Happy to find a less busy road (with goofy glasses)
The coastal winds on the Costa Brava kicked up. Pedaling our loaded bikes against walls of headwinds coupled with more than a few detours due to not having sufficient maps landed us near Empuria Brava in late afternoon. We found ourselves blocked by a newly formed river over the road. The wet ford looking unappetizing, we headed to the signed camping to ask directions, and decided to stay the night. I am beginning to think that wrong turns in the Mediterranean only bring unexpected delights.
"Dangerous Currents" blocking our passage
The view from our beach side campsite. Note the Rosé in the water cage.
Wednesday we began our climb into the Cap de Creus on the easternmost part of Spain's Mediterranean coast. I soon remembered how different meters are from feet, as the 400 m climb to the pass with a loaded 50 lb bike quickly dropped me to my lowest gear. I was passed by several Frenchmen yelling "Bonjour" and "keep up" as they blew past me in race kit. I was barely able to mutter a hurried salutation before they were out of view.
When I caught up to Andrew near the top, he had a huge smile, and said proudly "I passed two racers and was complemented by a French man." Which, yes, is a pretty big deal in this land overrun with bikers training for great races.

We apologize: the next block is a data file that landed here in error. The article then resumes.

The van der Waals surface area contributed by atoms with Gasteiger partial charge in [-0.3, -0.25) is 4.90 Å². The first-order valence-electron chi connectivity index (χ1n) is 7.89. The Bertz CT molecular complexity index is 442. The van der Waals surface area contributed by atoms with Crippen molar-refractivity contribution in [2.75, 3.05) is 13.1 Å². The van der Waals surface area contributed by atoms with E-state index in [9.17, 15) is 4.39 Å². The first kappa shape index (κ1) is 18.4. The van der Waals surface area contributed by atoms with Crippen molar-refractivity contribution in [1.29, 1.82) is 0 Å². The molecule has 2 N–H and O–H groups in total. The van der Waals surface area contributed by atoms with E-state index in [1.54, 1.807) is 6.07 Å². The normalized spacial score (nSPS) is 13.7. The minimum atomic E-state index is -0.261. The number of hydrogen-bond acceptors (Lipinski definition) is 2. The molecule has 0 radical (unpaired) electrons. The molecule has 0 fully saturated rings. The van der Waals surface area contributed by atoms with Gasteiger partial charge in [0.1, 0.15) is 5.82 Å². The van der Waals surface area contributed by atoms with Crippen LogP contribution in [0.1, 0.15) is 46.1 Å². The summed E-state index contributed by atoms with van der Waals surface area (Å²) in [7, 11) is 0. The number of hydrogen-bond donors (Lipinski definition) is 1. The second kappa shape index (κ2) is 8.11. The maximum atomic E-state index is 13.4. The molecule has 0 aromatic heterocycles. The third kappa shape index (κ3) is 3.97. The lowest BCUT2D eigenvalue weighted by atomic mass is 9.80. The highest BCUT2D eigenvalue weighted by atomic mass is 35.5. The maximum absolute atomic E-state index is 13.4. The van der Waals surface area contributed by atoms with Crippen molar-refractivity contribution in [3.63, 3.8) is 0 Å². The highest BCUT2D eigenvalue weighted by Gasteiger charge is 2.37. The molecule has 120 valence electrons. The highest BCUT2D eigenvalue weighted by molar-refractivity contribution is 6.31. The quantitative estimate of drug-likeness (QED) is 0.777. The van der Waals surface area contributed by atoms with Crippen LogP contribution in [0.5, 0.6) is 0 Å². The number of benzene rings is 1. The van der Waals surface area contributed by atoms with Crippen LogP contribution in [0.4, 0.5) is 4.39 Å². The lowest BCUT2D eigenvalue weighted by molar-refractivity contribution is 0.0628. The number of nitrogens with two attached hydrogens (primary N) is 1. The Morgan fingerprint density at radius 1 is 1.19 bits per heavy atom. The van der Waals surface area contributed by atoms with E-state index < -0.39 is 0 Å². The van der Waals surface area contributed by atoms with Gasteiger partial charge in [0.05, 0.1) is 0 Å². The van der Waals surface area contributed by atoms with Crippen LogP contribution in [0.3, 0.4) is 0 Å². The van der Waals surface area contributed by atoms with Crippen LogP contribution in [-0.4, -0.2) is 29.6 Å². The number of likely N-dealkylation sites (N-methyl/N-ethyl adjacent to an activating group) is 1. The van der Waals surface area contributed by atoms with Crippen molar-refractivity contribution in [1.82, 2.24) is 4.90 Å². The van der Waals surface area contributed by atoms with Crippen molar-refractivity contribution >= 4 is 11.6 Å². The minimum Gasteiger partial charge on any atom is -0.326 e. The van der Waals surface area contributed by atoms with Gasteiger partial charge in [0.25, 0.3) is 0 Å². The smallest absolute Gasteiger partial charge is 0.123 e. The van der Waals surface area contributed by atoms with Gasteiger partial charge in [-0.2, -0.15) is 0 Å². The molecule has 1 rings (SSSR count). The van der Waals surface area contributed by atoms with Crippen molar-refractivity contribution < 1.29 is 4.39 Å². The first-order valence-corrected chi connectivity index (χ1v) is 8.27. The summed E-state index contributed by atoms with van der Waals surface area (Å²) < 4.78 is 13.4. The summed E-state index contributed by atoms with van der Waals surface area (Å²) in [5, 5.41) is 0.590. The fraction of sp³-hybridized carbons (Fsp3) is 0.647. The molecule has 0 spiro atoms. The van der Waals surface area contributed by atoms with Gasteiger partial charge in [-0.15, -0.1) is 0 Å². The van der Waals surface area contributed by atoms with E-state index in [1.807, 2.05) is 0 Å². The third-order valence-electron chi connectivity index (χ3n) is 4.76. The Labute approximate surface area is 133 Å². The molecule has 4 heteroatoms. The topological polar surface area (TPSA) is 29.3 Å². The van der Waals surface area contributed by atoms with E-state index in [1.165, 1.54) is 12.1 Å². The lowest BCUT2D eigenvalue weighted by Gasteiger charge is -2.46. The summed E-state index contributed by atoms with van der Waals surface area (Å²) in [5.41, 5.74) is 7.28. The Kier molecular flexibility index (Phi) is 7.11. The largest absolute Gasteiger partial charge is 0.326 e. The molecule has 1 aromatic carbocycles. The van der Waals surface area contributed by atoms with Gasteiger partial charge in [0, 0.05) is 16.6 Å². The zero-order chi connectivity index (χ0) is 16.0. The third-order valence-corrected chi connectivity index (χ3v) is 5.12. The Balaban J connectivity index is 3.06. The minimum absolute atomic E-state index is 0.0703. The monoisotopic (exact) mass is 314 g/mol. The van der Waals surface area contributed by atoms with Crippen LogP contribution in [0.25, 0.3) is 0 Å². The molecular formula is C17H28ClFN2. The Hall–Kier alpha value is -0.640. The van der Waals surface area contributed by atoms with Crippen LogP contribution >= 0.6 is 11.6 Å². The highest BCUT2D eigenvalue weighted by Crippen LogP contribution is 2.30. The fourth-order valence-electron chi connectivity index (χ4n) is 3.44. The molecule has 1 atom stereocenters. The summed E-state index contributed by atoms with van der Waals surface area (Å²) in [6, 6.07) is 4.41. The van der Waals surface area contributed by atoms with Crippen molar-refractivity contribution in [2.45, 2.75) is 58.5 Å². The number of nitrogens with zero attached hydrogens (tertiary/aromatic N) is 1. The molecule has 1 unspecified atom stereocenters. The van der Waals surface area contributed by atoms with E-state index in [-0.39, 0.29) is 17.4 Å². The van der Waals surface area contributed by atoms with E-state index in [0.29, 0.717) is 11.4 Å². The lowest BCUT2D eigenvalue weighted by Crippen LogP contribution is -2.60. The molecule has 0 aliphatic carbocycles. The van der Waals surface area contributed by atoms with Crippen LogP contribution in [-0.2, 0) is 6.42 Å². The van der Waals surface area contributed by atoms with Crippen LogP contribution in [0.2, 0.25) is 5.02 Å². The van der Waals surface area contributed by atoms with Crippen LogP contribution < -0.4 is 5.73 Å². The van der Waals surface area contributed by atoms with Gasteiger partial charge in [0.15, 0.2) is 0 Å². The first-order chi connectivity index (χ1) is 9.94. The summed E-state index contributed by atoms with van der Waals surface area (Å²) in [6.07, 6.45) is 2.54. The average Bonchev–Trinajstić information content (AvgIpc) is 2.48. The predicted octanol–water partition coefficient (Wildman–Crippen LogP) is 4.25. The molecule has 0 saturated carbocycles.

View from the Top, road to Cadaques
We topped out to amazing views and the scenery kept coming all afternoon as we dropped from the road to Cadaques into a line of tiny towns linked by fun, banked turns. I could have ridden those roads forever.
Self portrait attempts on fast and fun roads through northern spain
The riding was so fun, it was tempting to continue on into France, but being advised of the type of roads past Llança into France by several bikers, we decided to take a quick local train across the border.
By early evening we were wandering the deserted streets of Cerbere, searching for a place to spend the night. In the window of the closed tourist office, we saw a flyer for municipal camping. Using our very minimal French with much hand gesturing, we were able to find out that the camping was a few kilometers out of town on the right...so we headed off in the direction we had been pointed.
Arriving to a closed appearing registration station, we were bummed. But hadn't we seen campers in the distance across the water? We continued down in good faith, and sure enough, hidden on the cliffs, we found a city of squatters/campers. Again using our jibberspanishfrench we found out that the camping was free for however long we would like to call it home. We pitched our tent and cooked dinner with a mindblowing view of the sea. Free squatting privileges with such a view...France you've got my heart.
feral flowers at camp
not too bad for a free campsite